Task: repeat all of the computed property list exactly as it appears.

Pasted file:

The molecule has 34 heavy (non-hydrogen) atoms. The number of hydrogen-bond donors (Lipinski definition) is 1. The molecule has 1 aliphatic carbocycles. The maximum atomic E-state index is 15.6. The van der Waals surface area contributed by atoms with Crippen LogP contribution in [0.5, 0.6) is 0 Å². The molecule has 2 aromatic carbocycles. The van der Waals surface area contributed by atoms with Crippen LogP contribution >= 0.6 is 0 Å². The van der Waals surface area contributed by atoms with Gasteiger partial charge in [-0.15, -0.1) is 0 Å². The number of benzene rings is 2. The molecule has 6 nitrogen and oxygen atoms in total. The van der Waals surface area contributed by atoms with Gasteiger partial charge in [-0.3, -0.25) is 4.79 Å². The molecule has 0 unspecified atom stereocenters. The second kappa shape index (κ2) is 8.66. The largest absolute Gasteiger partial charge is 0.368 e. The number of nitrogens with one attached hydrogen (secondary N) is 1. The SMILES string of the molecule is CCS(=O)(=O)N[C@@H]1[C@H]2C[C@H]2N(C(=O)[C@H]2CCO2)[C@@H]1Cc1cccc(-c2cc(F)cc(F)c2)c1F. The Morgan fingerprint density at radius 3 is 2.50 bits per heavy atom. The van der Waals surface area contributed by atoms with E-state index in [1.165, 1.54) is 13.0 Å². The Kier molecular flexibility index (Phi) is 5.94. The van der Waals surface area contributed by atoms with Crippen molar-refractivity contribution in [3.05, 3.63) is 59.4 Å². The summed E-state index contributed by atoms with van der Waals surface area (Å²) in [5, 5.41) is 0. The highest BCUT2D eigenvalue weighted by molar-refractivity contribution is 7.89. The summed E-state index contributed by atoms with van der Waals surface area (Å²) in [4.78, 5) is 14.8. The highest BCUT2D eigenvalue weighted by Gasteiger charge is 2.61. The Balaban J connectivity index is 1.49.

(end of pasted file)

The molecule has 34 heavy (non-hydrogen) atoms. The number of hydrogen-bond donors (Lipinski definition) is 1. The molecule has 1 aliphatic carbocycles. The maximum atomic E-state index is 15.6. The van der Waals surface area contributed by atoms with Crippen LogP contribution in [0.5, 0.6) is 0 Å². The molecule has 2 aromatic carbocycles. The van der Waals surface area contributed by atoms with Crippen LogP contribution >= 0.6 is 0 Å². The van der Waals surface area contributed by atoms with Gasteiger partial charge in [-0.15, -0.1) is 0 Å². The number of benzene rings is 2. The molecule has 6 nitrogen and oxygen atoms in total. The van der Waals surface area contributed by atoms with Gasteiger partial charge in [-0.3, -0.25) is 4.79 Å². The molecule has 0 unspecified atom stereocenters. The second kappa shape index (κ2) is 8.66. The largest absolute Gasteiger partial charge is 0.368 e. The number of nitrogens with one attached hydrogen (secondary N) is 1. The SMILES string of the molecule is CCS(=O)(=O)N[C@@H]1[C@H]2C[C@H]2N(C(=O)[C@H]2CCO2)[C@@H]1Cc1cccc(-c2cc(F)cc(F)c2)c1F. The Morgan fingerprint density at radius 3 is 2.50 bits per heavy atom. The van der Waals surface area contributed by atoms with E-state index in [1.165, 1.54) is 13.0 Å². The Kier molecular flexibility index (Phi) is 5.94. The van der Waals surface area contributed by atoms with Crippen molar-refractivity contribution in [3.05, 3.63) is 59.4 Å². The summed E-state index contributed by atoms with van der Waals surface area (Å²) in [5, 5.41) is 0. The highest BCUT2D eigenvalue weighted by molar-refractivity contribution is 7.89. The summed E-state index contributed by atoms with van der Waals surface area (Å²) in [4.78, 5) is 14.8. The highest BCUT2D eigenvalue weighted by Gasteiger charge is 2.61. The Balaban J connectivity index is 1.49.